Building Virtual Communities: Learning and Change in Cyberspace

Building Virtual Communities: Learning and Change in Cyberspace

Building Virtual Communities: Learning and Change in Cyberspace

Building Virtual Communities: Learning and Change in Cyberspace

Synopsis

This study examines how learning and cognitive change are fostered by online communities. The chapters provide a basis for thinking about the dynamics of Internet community building. They consider the role of the self or individual as a participant in virtual community, and the design and refinement of technology as the conduit for extending and enhancing the possibilities of community building in cyberspace. The volume will interest educators, psychologists, sociologists, and researchers in human-computer interaction.

Excerpt

This series for Cambridge University Press is becoming widely known as an international forum for studies of situated learning and cognition.

Innovative contributions are being made by anthropology; by cognitive, developmental, and cultural psychology; by computer science; by education; and by social theory. These contributions are providing the basis for new ways of understanding the social, historical, and contextual nature of learning, thinking, and practice that emerges from human activity. The empirical settings of these research inquiries range from the classroom to the workplace, to the high-technology office and to learning in the streets and in other communities of practice.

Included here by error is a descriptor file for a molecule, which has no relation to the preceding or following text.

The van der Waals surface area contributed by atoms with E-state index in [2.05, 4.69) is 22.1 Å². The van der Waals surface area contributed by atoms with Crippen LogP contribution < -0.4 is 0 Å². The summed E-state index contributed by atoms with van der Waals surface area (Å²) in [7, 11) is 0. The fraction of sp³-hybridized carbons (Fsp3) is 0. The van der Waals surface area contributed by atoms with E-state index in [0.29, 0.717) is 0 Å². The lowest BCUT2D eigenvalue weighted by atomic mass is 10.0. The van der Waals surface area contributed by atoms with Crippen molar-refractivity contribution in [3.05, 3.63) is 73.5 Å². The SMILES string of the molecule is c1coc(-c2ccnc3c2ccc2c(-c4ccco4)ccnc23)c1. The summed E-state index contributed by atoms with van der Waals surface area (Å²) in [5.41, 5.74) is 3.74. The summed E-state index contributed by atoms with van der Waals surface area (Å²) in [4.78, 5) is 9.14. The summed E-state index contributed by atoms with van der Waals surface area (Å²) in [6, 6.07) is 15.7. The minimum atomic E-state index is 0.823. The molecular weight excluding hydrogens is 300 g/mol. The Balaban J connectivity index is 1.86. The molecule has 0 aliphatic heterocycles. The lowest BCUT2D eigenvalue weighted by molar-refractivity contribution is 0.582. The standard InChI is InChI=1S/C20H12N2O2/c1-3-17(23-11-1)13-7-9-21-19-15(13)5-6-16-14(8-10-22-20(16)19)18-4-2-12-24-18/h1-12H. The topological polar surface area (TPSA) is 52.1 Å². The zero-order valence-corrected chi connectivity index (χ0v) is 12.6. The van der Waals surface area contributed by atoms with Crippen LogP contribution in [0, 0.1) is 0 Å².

The situated nature of learning and remembering through activity is a central fact. It may appear obvious that human minds develop in social situations and extend their sphere of activity and communicative competencies. But cognitive theories of knowledge representation and learning alone have not provided sufficient insight into these relationships.

This series was born of the conviction that new and exciting interdisciplinary syntheses are underway as scholars and practitioners from diverse fields seek to develop theory and empirical investigations adequate for characterizing the complex relations of social and mental life and for understanding successful learning wherever it occurs. The series invites contributions that advance our understanding of these seminal issues.

Roy Pea Christian Heath Lucy Suchman . . .

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